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Root Temperature Effects on the Growth of Phytophthora cinnamomi in the Roots of Eucalyptus marginata and E. calophylla. B. R. Grant, Senior lecturer, The Russell Grimwade School of Biochemistry, University of Melbourne, Parkville, Victoria 3052, Australia; Pauline N. Byrt, postdoctoral research associate, The Russell Grimwade School of Biochemistry, University of Melbourne, Parkville, Victoria 3052, Australia. Phytopathology 74:179-184. Accepted for publication 9 August 1983. Copyright 1984 The American Phytopathological Society. DOI: 10.1094/Phyto-74-179.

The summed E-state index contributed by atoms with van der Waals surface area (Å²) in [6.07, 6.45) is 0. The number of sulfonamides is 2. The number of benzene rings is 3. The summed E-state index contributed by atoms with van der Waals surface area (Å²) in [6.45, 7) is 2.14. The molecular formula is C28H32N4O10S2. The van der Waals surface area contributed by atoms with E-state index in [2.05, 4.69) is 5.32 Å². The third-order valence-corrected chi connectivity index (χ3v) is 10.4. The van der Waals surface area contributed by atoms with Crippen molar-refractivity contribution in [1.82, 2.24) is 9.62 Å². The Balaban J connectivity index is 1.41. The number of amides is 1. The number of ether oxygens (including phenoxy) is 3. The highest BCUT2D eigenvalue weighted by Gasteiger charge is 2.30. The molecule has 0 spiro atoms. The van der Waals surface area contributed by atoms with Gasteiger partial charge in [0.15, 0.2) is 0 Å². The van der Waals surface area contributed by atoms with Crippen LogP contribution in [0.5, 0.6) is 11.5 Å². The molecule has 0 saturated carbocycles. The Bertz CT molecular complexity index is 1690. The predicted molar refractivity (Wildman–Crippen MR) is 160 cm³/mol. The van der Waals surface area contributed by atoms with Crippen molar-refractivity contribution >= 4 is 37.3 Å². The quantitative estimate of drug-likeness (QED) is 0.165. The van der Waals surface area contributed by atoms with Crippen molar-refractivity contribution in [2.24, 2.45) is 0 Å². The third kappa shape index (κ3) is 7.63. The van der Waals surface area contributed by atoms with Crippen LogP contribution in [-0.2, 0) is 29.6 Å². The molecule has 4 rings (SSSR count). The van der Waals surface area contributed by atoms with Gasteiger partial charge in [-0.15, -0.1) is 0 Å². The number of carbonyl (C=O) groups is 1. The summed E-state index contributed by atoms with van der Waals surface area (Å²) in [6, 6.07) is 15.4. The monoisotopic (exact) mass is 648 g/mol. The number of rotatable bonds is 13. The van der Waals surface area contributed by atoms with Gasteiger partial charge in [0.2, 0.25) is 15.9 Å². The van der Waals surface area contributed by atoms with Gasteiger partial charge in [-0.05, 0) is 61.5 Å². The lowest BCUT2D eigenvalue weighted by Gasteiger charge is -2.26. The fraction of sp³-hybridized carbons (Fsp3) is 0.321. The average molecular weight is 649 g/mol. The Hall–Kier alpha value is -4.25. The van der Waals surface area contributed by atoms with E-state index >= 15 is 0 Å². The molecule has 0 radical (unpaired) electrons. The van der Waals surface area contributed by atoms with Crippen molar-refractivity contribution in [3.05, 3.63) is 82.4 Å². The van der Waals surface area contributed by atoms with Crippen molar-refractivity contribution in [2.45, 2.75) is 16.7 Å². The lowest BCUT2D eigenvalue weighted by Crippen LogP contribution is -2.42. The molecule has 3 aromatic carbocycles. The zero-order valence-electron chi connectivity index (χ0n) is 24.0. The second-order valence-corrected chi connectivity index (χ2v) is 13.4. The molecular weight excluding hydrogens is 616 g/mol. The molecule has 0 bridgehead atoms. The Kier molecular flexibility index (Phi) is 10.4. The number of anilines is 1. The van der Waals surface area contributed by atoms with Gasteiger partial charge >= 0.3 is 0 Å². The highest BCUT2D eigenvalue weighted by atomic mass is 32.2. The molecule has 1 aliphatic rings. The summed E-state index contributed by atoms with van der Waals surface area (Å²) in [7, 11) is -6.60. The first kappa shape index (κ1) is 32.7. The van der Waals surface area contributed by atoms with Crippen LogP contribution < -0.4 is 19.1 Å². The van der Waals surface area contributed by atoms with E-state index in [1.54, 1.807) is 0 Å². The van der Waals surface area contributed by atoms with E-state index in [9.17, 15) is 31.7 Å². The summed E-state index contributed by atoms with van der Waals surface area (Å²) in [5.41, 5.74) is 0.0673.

Colonization of the roots of seedling jarrah (Eucalyptus marginata) and marri (E. calophylla) by the cinnamon fungus (Phytophthora cinnamomi) was studied under controlled temperatures and light intensity. Clear differences in pathogen development were shown in the two species. In marri (field-resistant), invasion was restricted after 20- 120 mm of the root tissue was colonized. The extent of the invasion within a temperature range of 14- 28 C varied, but the growth of the pathogen was always limited in this species. P. cinnamomi could be recovered from the zone of healthy tissue adjacent to the lesion for up to 30 days after hyphal growth was contained, but there was no infection of roots not in direct contact with the diseased tissue. In jarrah, a field-susceptible species, a wider variation in the degree of root colonization was observed, although the extension of the pathogen was still dependent upon root temperature. At 14 C, the invasion was restricted to between 30 and 50 mm of the root. At 28 C the fungus spread through the root system, although the total extension varied between seedlings. At intermediate temperatures, the reaction varied from containment of hyphae to systemic invasion of the root system. These differences in the capacity of seedling roots of laboratory grown plants to restrict the invasion by P. cinnamomi parallel differences in the sensitivity to the disease shown by mature trees of the same species in the field. They suggest that even in a susceptible species such as jarrah, the degree to which root tissue is colonized is temperature dependent.